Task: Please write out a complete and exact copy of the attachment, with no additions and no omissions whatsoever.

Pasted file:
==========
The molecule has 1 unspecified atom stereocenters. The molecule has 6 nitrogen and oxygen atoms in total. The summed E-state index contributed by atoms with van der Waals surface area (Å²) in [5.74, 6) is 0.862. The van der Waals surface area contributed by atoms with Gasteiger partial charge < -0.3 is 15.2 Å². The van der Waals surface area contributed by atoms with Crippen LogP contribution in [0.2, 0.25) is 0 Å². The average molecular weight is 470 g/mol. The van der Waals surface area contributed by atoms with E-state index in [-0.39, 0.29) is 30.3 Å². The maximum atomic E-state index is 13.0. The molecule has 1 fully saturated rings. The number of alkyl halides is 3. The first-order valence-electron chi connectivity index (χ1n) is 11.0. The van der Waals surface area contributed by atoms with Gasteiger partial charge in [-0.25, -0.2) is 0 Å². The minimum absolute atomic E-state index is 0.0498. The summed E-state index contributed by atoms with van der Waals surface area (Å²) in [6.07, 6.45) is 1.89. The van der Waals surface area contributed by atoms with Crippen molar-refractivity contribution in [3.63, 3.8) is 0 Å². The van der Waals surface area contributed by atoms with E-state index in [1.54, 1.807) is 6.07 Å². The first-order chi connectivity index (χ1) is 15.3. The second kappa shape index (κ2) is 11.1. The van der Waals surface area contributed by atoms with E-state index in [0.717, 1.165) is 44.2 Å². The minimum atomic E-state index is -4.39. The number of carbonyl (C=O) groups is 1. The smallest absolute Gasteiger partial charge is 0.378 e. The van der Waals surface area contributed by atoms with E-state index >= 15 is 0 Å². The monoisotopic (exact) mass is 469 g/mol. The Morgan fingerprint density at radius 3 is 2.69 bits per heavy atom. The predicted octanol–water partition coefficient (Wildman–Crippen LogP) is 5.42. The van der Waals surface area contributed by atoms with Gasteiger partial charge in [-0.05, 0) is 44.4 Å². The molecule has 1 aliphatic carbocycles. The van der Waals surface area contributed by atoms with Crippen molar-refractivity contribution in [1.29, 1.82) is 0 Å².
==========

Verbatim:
The molecule has 1 unspecified atom stereocenters. The molecule has 6 nitrogen and oxygen atoms in total. The summed E-state index contributed by atoms with van der Waals surface area (Å²) in [5.74, 6) is 0.862. The van der Waals surface area contributed by atoms with Gasteiger partial charge < -0.3 is 15.2 Å². The van der Waals surface area contributed by atoms with Crippen LogP contribution in [0.2, 0.25) is 0 Å². The average molecular weight is 470 g/mol. The van der Waals surface area contributed by atoms with E-state index in [-0.39, 0.29) is 30.3 Å². The maximum atomic E-state index is 13.0. The molecule has 1 fully saturated rings. The number of alkyl halides is 3. The first-order valence-electron chi connectivity index (χ1n) is 11.0. The van der Waals surface area contributed by atoms with Gasteiger partial charge in [-0.25, -0.2) is 0 Å². The minimum absolute atomic E-state index is 0.0498. The summed E-state index contributed by atoms with van der Waals surface area (Å²) in [6.07, 6.45) is 1.89. The van der Waals surface area contributed by atoms with Crippen molar-refractivity contribution in [3.63, 3.8) is 0 Å². The van der Waals surface area contributed by atoms with E-state index in [1.54, 1.807) is 6.07 Å². The first-order chi connectivity index (χ1) is 15.3. The second kappa shape index (κ2) is 11.1. The van der Waals surface area contributed by atoms with E-state index in [0.717, 1.165) is 44.2 Å². The minimum atomic E-state index is -4.39. The number of carbonyl (C=O) groups is 1. The smallest absolute Gasteiger partial charge is 0.378 e. The van der Waals surface area contributed by atoms with E-state index >= 15 is 0 Å². The monoisotopic (exact) mass is 469 g/mol. The Morgan fingerprint density at radius 3 is 2.69 bits per heavy atom. The predicted octanol–water partition coefficient (Wildman–Crippen LogP) is 5.42. The van der Waals surface area contributed by atoms with Gasteiger partial charge in [-0.05, 0) is 44.4 Å². The molecule has 1 aliphatic carbocycles. The van der Waals surface area contributed by atoms with Crippen molar-refractivity contribution in [1.29, 1.82) is 0 Å².